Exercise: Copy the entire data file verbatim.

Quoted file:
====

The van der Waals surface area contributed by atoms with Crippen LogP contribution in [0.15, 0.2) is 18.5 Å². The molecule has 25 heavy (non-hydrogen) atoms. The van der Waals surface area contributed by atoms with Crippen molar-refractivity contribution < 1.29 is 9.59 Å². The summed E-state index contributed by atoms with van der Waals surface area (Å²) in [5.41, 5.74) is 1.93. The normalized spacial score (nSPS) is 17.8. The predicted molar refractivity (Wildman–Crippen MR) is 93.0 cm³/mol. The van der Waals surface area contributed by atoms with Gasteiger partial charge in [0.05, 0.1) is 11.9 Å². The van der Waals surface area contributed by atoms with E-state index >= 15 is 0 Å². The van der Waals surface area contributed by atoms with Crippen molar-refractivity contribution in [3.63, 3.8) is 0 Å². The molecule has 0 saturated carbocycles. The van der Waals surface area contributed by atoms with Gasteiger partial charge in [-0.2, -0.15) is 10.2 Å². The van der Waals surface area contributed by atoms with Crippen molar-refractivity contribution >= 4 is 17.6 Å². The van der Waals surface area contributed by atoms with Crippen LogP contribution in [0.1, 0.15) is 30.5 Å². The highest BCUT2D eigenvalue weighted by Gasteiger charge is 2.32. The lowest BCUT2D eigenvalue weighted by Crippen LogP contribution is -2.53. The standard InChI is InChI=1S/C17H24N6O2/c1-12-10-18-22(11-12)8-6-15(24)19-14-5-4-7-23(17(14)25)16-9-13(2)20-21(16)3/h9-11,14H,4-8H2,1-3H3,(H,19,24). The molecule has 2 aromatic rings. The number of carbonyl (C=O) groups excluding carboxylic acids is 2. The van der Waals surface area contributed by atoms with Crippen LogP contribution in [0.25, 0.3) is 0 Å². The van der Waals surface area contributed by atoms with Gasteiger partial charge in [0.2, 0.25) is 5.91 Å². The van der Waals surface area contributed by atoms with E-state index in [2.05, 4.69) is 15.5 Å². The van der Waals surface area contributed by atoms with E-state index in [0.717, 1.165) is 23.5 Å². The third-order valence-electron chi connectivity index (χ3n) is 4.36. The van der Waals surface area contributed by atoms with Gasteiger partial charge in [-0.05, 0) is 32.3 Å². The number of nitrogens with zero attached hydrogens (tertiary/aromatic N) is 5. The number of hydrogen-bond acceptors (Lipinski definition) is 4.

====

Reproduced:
The van der Waals surface area contributed by atoms with Crippen LogP contribution in [0.15, 0.2) is 18.5 Å². The molecule has 25 heavy (non-hydrogen) atoms. The van der Waals surface area contributed by atoms with Crippen molar-refractivity contribution < 1.29 is 9.59 Å². The summed E-state index contributed by atoms with van der Waals surface area (Å²) in [5.41, 5.74) is 1.93. The normalized spacial score (nSPS) is 17.8. The predicted molar refractivity (Wildman–Crippen MR) is 93.0 cm³/mol. The van der Waals surface area contributed by atoms with Gasteiger partial charge in [0.05, 0.1) is 11.9 Å². The van der Waals surface area contributed by atoms with E-state index >= 15 is 0 Å². The van der Waals surface area contributed by atoms with Crippen molar-refractivity contribution in [3.63, 3.8) is 0 Å². The molecule has 0 saturated carbocycles. The van der Waals surface area contributed by atoms with Gasteiger partial charge in [-0.2, -0.15) is 10.2 Å². The van der Waals surface area contributed by atoms with Crippen molar-refractivity contribution >= 4 is 17.6 Å². The van der Waals surface area contributed by atoms with Crippen LogP contribution in [0.1, 0.15) is 30.5 Å². The highest BCUT2D eigenvalue weighted by Gasteiger charge is 2.32. The lowest BCUT2D eigenvalue weighted by Crippen LogP contribution is -2.53. The standard InChI is InChI=1S/C17H24N6O2/c1-12-10-18-22(11-12)8-6-15(24)19-14-5-4-7-23(17(14)25)16-9-13(2)20-21(16)3/h9-11,14H,4-8H2,1-3H3,(H,19,24). The molecule has 2 aromatic rings. The number of carbonyl (C=O) groups excluding carboxylic acids is 2. The van der Waals surface area contributed by atoms with Crippen LogP contribution in [0.25, 0.3) is 0 Å². The van der Waals surface area contributed by atoms with Gasteiger partial charge in [0.2, 0.25) is 5.91 Å². The van der Waals surface area contributed by atoms with E-state index in [2.05, 4.69) is 15.5 Å². The van der Waals surface area contributed by atoms with E-state index in [0.717, 1.165) is 23.5 Å². The third-order valence-electron chi connectivity index (χ3n) is 4.36. The van der Waals surface area contributed by atoms with Gasteiger partial charge in [-0.05, 0) is 32.3 Å². The number of nitrogens with zero attached hydrogens (tertiary/aromatic N) is 5. The number of hydrogen-bond acceptors (Lipinski definition) is 4.